South Korean President Yoon Suk-yeol leaves for Phnom Penh, Cambodia and Bali, Indonesia on Thursday to attend the ASEAN and G20 summits. It is his third business trip overseas and multilateral diplomatic summits following the NATO summit in June and the UN General Assembly in September. For his trip for six days and four nights, Yoon will have various bilateral and multilateral dialogues with world leaders, including the summit among Korea, the U.S., and Japan.
The ASEAN and G20 summits are the multilateral diplomatic venues that are held in the buffer zone to keep a distance from global political tensions amid the New Cold War and explore survival strategies maintaining a neutral stance. It may serve as an opportunity to broaden the diplomatic horizons for the leader of South Korea, who has been focusing on enhancing the ROKUS alliance and the solidarity of the liberalist camp for the last six months since his inauguration. Broadening the scope of his diplomatic network in an arena of competition where the U.S.’ Indo-Pacific Strategy and China’s One Belt One Road would run up against each other, and a diplomatic scene that absorbs such collision will be a priceless experience to have.
Moreover, ASEAN is Korea’s key trade and investment partner, following China and the U.S. Amid the economies of the U.S. and China increasingly growing apart, ASEAN is becoming ever more important as an alternative to the Chinese market that Korea has been relying on. In the meeting, Yoon will introduce the Korean version of the Indo-Pacific Strategy built upon the values of freedom, peace, and prosperity and present ways to boost solidarity with the ASEAN countries. His presentation is expected to include an attractive scheme to expand the scope of the country’s diplomacy beyond the Korean peninsula and the four neighboring economies.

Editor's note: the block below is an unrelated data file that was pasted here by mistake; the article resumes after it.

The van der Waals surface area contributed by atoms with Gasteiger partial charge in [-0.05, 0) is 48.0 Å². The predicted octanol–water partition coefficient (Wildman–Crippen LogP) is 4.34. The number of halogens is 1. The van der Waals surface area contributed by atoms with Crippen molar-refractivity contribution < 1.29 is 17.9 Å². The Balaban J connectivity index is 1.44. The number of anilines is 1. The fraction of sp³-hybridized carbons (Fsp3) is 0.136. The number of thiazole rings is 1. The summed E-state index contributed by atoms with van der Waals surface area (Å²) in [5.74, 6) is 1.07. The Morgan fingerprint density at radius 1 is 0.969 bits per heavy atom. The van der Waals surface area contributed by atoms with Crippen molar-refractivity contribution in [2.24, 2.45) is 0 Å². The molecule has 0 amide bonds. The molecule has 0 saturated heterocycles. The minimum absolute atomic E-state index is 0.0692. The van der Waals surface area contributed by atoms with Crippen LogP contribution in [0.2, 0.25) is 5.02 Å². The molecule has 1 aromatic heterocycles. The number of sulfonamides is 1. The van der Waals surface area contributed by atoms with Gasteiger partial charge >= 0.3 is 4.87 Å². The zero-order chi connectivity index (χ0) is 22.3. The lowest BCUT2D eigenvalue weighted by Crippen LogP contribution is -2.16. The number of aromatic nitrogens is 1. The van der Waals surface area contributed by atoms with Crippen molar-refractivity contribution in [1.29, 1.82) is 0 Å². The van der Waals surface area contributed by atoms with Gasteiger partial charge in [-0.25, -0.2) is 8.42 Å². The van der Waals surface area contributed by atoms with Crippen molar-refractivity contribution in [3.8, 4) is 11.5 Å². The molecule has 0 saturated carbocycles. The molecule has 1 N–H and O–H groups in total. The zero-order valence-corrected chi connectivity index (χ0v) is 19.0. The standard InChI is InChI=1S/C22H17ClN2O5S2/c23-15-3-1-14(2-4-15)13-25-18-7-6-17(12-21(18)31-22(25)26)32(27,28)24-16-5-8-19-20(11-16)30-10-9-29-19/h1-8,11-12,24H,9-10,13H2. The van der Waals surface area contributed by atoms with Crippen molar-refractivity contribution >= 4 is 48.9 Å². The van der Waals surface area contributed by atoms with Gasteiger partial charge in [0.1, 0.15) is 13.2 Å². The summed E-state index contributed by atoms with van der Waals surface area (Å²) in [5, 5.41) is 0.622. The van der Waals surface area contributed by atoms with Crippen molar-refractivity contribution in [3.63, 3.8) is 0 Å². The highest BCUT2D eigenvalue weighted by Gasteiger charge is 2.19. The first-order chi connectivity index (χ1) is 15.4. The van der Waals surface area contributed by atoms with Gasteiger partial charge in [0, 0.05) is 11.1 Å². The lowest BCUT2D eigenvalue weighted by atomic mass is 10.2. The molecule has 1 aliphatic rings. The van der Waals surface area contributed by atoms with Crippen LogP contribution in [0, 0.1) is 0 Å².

During the three-day summit of G20, President Yoon will attend the event for two days and return home. It may be a decision considering the mourning atmosphere in the country after the deadly Halloween disaster. Still, there remains a wonder if he had no option but to shorten his schedule for summit diplomacy. Furthermore, he excluded MBC reporters from his presidential jet because of what his office described as ‘repeated distortion and biased reporting’ on diplomatic issues, sparking an intense backlash from the media and the opposition party. He must ponder hard over the rash decision that made him knock down the diplomatic foundation himself, which is people’s support and encouragement.
Diplomacy that pursues national interest through relations with other countries and the president’s summit diplomacy, in particular, should be free from domestic politics. Amid the dramatic shifts in the international order, Korea faces North Korea’s nuclear issue and complex economic crisis. Political controversies and conflicts only make the nation’s diplomacy drift along. Yoon’s diplomatic visit this time should put the national interest first and serve as an opportunity for the country to elevate its national prestige in the world.